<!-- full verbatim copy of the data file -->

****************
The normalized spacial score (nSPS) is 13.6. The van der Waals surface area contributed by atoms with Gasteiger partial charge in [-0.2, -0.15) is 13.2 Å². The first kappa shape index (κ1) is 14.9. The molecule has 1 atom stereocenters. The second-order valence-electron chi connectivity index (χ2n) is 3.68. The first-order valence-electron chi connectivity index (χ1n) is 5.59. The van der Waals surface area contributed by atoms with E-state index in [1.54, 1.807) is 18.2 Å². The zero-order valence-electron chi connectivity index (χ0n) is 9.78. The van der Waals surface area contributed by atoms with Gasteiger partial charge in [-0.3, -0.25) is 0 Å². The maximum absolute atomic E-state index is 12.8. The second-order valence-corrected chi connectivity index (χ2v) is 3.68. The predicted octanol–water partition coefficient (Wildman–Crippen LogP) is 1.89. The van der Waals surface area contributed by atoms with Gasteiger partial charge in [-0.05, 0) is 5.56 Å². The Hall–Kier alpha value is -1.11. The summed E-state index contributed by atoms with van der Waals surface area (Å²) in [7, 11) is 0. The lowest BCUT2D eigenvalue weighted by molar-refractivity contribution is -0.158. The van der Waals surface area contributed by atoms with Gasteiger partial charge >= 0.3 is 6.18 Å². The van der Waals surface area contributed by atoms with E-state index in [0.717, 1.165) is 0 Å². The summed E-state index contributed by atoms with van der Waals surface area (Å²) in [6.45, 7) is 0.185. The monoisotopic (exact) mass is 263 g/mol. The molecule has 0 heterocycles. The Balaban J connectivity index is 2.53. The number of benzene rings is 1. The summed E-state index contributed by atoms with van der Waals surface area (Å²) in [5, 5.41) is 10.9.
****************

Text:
The normalized spacial score (nSPS) is 13.6. The van der Waals surface area contributed by atoms with Gasteiger partial charge in [-0.2, -0.15) is 13.2 Å². The first kappa shape index (κ1) is 14.9. The molecule has 1 atom stereocenters. The second-order valence-electron chi connectivity index (χ2n) is 3.68. The first-order valence-electron chi connectivity index (χ1n) is 5.59. The van der Waals surface area contributed by atoms with E-state index in [1.54, 1.807) is 18.2 Å². The zero-order valence-electron chi connectivity index (χ0n) is 9.78. The van der Waals surface area contributed by atoms with Gasteiger partial charge in [-0.3, -0.25) is 0 Å². The maximum absolute atomic E-state index is 12.8. The second-order valence-corrected chi connectivity index (χ2v) is 3.68. The predicted octanol–water partition coefficient (Wildman–Crippen LogP) is 1.89. The van der Waals surface area contributed by atoms with Gasteiger partial charge in [-0.05, 0) is 5.56 Å². The Hall–Kier alpha value is -1.11. The summed E-state index contributed by atoms with van der Waals surface area (Å²) in [7, 11) is 0. The lowest BCUT2D eigenvalue weighted by molar-refractivity contribution is -0.158. The van der Waals surface area contributed by atoms with Gasteiger partial charge >= 0.3 is 6.18 Å². The van der Waals surface area contributed by atoms with E-state index in [0.717, 1.165) is 0 Å². The summed E-state index contributed by atoms with van der Waals surface area (Å²) in [6.45, 7) is 0.185. The monoisotopic (exact) mass is 263 g/mol. The molecule has 0 heterocycles. The Balaban J connectivity index is 2.53. The number of benzene rings is 1. The summed E-state index contributed by atoms with van der Waals surface area (Å²) in [5, 5.41) is 10.9.